Royce Da 5’9” hit the jackpot.
The Detroit rapper was garnering attention thanks to the vinyl he’d released with partner-in-rhyme Eminem as the duo Bad Meets Evil in 1998, as well as his appearance on the song “Bad Meets Evil” from The Slim Shady LP, Eminem’s major label debut album that arrived in stores February 23, 1999. Now he was in the studio with DJ Premier about to work on his own material.
As Royce stepped in the room, DJ Premier was working on a beat for another artist.
When we did ‘Boom,’ I showed up to the studio and he was actually making ‘Boom’ for Capone-N-Noreaga,” Royce Da 5’9” says today of the scratch-laded song that helped him break through as a solo artist. “But Capone-N-Noreaga hadn't showed up yet. So he's doing ‘Boom’ and he's playing it. And he was like, ‘Oh. I'm about to do your beat in a minute. Let me just finish this one up.’ And I was like, ‘Well, what the fuck is this?’ He was like, ‘Oh. I'm doing this for Nore.’ I looked around a couple corners like, ‘Nore here?’ He was like, ‘Nah. He ain't get here.’ I was like, ‘All hell nah. You gotta give me that. You can make Nore another one.’ I talked him out of it and I ended up with that one.”
Even though Royce Da 5’9” was just embarking upon his solo career, this type of interaction with producers wasn’t a one-time thing. It’s been a hallmark of Royce’s career, a characteristic that’s helped him as he’s evolved as an artist, which now includes him producing for other acts.
“Boom” was released on Game Recordings, the New York-based label founded by Jonathan “Shecky Green” Shecter, also a founding editor of The Source. Game Recordings also released Bad Meets Evil’s double sided “Nuttin’ To Do” / “Scary Movies” single. Both of those tracks were produced by Rob “Reef” Tewlow, who had worked with Artifacts, Mad Skillz, and Double X.
Royce and Reef bonded while making the Bad Meets Evil material and listening to music.
“Back then, Reef, Alchemist, a whole bunch of guys would just come through with DATS [digital audio tapes] full of beats. We call them bounces now. People come through with DATs full of beats and just play them. I don’t think I ever recall a time where Reef played a beat that I didn't like.”
It was a drastically different story with DJ Premier, who had already produced for Lord Finesse, Jeru The Damaja, and KRS-One, among many others, by the time Royce met him. Unlike Reef and Alchemist, Preemo didn’t just come through and offer Royce options when they started working together, or even after they collaborated on “Boom.”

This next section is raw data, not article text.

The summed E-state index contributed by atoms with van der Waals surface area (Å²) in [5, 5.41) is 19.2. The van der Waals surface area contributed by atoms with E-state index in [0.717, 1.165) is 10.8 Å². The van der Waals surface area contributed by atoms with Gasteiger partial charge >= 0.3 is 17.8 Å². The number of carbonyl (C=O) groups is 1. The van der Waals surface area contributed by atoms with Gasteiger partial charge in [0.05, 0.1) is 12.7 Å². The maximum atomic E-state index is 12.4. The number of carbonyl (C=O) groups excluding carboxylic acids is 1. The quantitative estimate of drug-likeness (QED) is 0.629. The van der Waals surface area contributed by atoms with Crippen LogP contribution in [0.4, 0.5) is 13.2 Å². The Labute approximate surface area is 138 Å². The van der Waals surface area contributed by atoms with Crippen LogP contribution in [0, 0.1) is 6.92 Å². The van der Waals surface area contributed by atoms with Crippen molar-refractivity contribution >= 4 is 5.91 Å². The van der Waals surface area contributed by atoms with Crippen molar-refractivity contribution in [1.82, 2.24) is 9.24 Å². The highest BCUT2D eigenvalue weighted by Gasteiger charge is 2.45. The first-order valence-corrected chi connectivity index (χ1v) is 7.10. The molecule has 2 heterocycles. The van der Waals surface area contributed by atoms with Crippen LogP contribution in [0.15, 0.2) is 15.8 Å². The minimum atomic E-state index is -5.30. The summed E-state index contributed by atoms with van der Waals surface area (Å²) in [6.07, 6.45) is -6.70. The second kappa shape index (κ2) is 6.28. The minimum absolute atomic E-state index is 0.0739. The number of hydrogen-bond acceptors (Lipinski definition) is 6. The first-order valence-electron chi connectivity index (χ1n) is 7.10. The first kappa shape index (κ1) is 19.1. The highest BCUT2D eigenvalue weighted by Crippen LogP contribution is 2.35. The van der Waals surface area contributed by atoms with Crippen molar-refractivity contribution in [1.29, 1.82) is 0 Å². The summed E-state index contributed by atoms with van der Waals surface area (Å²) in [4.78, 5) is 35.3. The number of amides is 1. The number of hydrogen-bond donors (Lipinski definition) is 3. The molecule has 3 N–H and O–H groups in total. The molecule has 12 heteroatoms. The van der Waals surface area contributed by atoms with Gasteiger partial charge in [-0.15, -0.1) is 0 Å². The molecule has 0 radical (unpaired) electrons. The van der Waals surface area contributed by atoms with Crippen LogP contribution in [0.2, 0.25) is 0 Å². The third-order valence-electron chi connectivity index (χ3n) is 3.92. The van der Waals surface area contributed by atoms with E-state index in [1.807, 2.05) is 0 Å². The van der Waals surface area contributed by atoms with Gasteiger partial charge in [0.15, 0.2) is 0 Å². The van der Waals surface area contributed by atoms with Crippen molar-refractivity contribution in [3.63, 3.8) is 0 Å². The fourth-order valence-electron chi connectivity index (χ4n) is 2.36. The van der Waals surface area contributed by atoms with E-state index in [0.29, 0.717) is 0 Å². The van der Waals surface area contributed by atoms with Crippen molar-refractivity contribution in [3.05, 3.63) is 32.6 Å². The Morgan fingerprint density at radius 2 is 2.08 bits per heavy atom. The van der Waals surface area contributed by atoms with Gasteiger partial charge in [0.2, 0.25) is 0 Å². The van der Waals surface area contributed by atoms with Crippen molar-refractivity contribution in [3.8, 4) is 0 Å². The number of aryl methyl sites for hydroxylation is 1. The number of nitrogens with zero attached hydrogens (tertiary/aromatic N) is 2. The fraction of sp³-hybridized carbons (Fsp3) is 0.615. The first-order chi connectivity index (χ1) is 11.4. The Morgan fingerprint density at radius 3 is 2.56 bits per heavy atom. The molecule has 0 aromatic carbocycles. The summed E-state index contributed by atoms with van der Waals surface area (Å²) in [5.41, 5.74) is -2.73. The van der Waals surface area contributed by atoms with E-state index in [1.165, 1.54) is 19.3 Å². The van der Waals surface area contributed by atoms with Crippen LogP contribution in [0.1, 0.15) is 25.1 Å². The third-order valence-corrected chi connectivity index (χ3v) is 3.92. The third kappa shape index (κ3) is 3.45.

“Preem would be like, ‘Okay. You want a beat? All right. I'm gonna have one for you,’” Royce says today of his PRhyme partner. “And he’d just do a beat and that's the beat that you’d get. Preem didn't give you options back in the day. That was just his policy. I think part of that was him knowing his iconic status and the other part of it was him knowing that he's gonna nail it.”
Over time, Royce and DJ Premier built a genuine bond and friendship, one that led to deeper musical discussions and eventually PRhyme. Royce also benefitted from Premier’s benevolence.
“I learned so much from Preem ’cause he's very passionate about teaching, first of all,” says Royce, who recently held a production competition with Tracklib. “He tells these cool stories and his memory is impeccable. Like he remembers everything from every era. I think the reason why me and him vibe so well and it's so easy for us to make music together that people like is because of how much we connect just as people. [Initially] I wasn't privy to any of his tricks or anything that he did productionwise ‘cause he was always so private about that early on, until we did the PRhyme stuff. By that time, we were super tight, so he didn't mind me watching him do stuff.”
As both Royce and DJ Premier worked on material outside of PRhyme, which released its self-titled debut album in 2014 and PRhyme 2 in 2018, Royce started fiddling with making his own beats. At the suggestion of one of his collaborators, he bought Ableton. When Royce called DJ Premier enthusiastic about his purchase, Premier told him to take it back and buy MPC Studio. The two then had a two-hour-plus FaceTime call and DJ Premier showed Royce how to use the machine.
Longtime collaborator and fellow Detroit artist Mr. Porter showed Royce Logic Pro production software. Thanks to Royce’s familiarity with Pro Tools and the help from his friends, Royce became enamored with the production process. He handled all the production on his 2020 album, The Allegory, and had some beats that didn’t fit the project. Royce ended up playing one for Eminem. That beat became the soundbed for “You Gon’ Learn,” from Eminem’s 2020 LP, Music To Be Murdered By.
Royce Da 5’9” had another beat, one that he really liked but that didn’t fit anything he was thinking about doing. So Royce sent it to Eminem. A week passed and he didn’t hear back from Marshall. Then Em called him, saying he needed the stems because he had written something to it and that he was going to record it the next day. Royce obliged, setting the stage for what would become “Darkness,” Eminem’s song told from the perspective of Stephen Raddock, the person who fired upon the crowd attending the Route 91 Harvest music festival on the Las Vegas Strip in 2017, resulting in 61 deaths and more than 800 injuries.
As a top-tier lyricist who had graduated from writing rhymes to the beats of his favorite producers to having Eminem write to his beats, Royce was impressed with how his relationship with production had come full circle.
“It's like, ‘Damn. That's my beat. He's rapping on my beat,’” Royce says. “At that moment, I hadn't had any placements. My first placement as a producer is an Eminem album. It’s crazy.”
*HEADER CREDIT: Royce da 5'9" of Slaughterhouse at John Ricard Studio on August 28, 2012 in New York City. (Photo by John Ricard/Getty Images)